interaction. While observations of triadic interactions would have been optimal, the available
parenting measures based on dyadic interactions are still meaningful, given that children in two-
parent families typically spend some time alone with each parent.
Our dependent variables are measures of math and language achievement at age five.
This study extends an earlier analysis which found associations between maternal and paternal
supportiveness, as measured by the videotaped interactions when children were two, and
children’s scores on the Bayley Mental Development Index (MDI; Bayley, 1993) at two and
three years of age (Ryan, Martin, & Brooks-Gunn, 2006). We use the age two classifications of
mother and father parenting to enable comparisons of findings at age five with those at ages two
and three. These classifications characterize mothers and fathers by their membership in groups
Mother and Father Parenting 7
generated by cluster analysis of parenting behavior scales from the dyadic interactions.
Associations between cluster membership and child MDI were evident both when each parent
was analyzed separately and when parents were analyzed jointly as a couple according to the
cross-classification of their clusters. The present study extends this analysis with the next wave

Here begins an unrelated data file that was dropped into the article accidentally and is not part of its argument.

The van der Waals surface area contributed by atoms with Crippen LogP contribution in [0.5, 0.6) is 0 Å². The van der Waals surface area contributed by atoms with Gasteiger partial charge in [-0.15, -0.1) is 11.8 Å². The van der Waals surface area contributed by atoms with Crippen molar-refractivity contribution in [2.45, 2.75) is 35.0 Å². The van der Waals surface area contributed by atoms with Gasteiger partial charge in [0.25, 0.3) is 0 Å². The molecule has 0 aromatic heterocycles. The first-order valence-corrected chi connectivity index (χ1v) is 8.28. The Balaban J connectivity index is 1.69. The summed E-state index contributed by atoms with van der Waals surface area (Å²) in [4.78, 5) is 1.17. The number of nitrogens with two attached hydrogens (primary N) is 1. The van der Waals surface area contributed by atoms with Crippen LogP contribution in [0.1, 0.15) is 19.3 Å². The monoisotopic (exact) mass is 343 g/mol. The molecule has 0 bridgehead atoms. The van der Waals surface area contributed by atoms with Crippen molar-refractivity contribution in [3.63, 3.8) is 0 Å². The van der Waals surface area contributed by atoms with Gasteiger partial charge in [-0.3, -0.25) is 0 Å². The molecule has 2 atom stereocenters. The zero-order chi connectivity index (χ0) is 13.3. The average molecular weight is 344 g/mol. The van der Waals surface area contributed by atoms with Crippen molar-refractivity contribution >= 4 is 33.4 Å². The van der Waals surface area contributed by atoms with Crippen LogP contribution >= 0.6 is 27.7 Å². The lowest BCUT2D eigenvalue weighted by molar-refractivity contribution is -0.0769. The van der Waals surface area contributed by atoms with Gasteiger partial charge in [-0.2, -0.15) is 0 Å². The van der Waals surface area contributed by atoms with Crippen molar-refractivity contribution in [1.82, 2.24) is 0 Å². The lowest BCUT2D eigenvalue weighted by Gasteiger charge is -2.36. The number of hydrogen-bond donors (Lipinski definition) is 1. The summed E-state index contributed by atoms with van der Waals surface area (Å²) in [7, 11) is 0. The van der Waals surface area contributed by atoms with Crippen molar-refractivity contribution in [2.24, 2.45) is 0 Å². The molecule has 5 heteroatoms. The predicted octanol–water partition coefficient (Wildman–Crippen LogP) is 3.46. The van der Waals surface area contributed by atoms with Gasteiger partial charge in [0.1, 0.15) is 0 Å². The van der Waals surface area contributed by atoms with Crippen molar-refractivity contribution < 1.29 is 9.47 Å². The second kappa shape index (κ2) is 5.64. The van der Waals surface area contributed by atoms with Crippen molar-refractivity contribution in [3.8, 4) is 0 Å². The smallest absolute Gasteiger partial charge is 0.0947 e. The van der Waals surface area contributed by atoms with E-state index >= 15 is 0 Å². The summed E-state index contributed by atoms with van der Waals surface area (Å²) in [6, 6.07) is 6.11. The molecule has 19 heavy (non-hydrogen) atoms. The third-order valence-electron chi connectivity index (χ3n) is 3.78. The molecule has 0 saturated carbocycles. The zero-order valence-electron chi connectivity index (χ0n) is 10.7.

of data by testing for sustained associations between parental supportiveness and children’s math
and language scores at age five. First, we examine associations between cluster membership and
child outcomes separately for mothers and fathers. Next, mothers and fathers are cross-classified
within pairs. These cross-classifications are then used to predict child outcomes, net of family
background characteristics and the child’s earlier outcome score.
This study is a useful complement to our last study because supportive parenting during
early childhood appears to have a cumulative beneficial effect over time. Landry et al. (2001)
found that children whose mothers were supportive in the first four years of life demonstrated
higher cognitive scores than children whose mothers were supportive in the first two years alone.
It is possible that in our sample the gap between children whose parents were supportive at age
two and those whose parents were not may be larger at age five than it was at ages two and three.
In addition, by examining child outcomes three years after parenting was measured, while
controlling for outcomes measured at the same time as parenting, this study strengthens our
confidence that what we are labeling effects of parenting behaviors on child cognition are not
actually attributable to reverse causality (child cognition causing parenting behaviors) or
confounding (a third variable causing both).
Our earlier paper subjected maternal and paternal parenting behavior scales to separate